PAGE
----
ROI is a calculated value and, therefore, the answer will only be as accurate as the data being used in the formula. How your company approaches ROI depends a great deal on your company’s strategy for marketing building products. According to Harvard Business professor Michel Porter, there are three types of strategies:
Cost leadership. If your company focuses on direct response advertising, then it uses a cost leadership strategy. Direct response is fairly easy to measure and, therefore, your company’s ROI should be fairly straightforward.
Focus. If your company is focused on a particular market segment and has a limited marketing budget, then it is most likely employing a “focus” strategy. These types of companies are usually either regionally focused or cater to a particular type of customer. Also, the ROI equation is a bit more simplified for a company with a focus strategy.
Differentiation. If your company is using a differentiation strategy, then your marketing efforts are more intensive than companies using other strategies, because your success depends on your customers believing that you offer better building products than your competitors. In order to accomplish this, your building product brand has had to build passion and desire among its customer base. This is a strategy that can be very profitable because customers are willing to pay a premium for brands they trust.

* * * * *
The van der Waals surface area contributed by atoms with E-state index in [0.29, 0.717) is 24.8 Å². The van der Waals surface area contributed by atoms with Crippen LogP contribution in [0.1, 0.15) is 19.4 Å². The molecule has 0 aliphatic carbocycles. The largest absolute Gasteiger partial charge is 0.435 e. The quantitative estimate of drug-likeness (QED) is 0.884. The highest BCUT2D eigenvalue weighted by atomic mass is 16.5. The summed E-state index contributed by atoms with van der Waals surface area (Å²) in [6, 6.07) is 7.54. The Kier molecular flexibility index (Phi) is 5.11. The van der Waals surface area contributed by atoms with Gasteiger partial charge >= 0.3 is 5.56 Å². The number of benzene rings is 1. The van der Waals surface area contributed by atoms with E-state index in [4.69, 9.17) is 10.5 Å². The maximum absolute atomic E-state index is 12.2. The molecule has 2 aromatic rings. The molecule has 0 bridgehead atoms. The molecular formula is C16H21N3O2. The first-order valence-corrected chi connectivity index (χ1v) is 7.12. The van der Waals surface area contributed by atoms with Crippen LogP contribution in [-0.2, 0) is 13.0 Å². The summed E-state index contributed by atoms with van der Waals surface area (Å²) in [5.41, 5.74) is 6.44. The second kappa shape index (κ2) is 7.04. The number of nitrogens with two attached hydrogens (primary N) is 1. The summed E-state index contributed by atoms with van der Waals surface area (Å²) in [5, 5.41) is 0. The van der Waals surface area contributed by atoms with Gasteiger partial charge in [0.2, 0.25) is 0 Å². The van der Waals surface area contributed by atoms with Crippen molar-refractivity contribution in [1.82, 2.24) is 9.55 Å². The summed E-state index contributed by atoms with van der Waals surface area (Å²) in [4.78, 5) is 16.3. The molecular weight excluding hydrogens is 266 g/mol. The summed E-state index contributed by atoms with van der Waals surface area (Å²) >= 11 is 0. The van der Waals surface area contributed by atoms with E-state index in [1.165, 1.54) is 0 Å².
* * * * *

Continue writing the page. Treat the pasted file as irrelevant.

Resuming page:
As the complexity of the customer path continues to evolve and expand across multiple touch points, the ability to attribute sales to specific channels is becoming increasingly challenging. In order to establish appropriate ROI for each channel, building product marketers need to understand the influence of each in the customer’s path to conversion.
Three key steps that help effectively attribute ROI:
1. Identify key touch points. Customers navigate through a series of touch points in their buying journey. They may start with reading an online review, then search online to compare prices and end by having found a site that offers cash back on purchase. In addition to the online channels, their intent may have been triggered by traditional (offline) media, like a print advertisement or television commercial.
It is important for building product marketers to understand the key touch points involved in your customer’s buying journey in order to ascertain the value offered by each.
2. Track and measure touch points. Third-party tracking systems will allow you to monitor cross-channel activity, with the goal being to uncover the multi-channel paths that most effectively drive conversions. The path your prospects and customers follow and how they interact with each touch point is key in being able to move to the next step.
3. Understand the value of each touch point. Whether your company uses a multi attribution or value attribution strategy, the key to improving ROI is to know where the most valuable paths to conversion occur. When you understand this, you will be in a better position to understand the value of sales and tie it back to an effective return on investment.
To learn more about Michael Porter and his achievements, click here.
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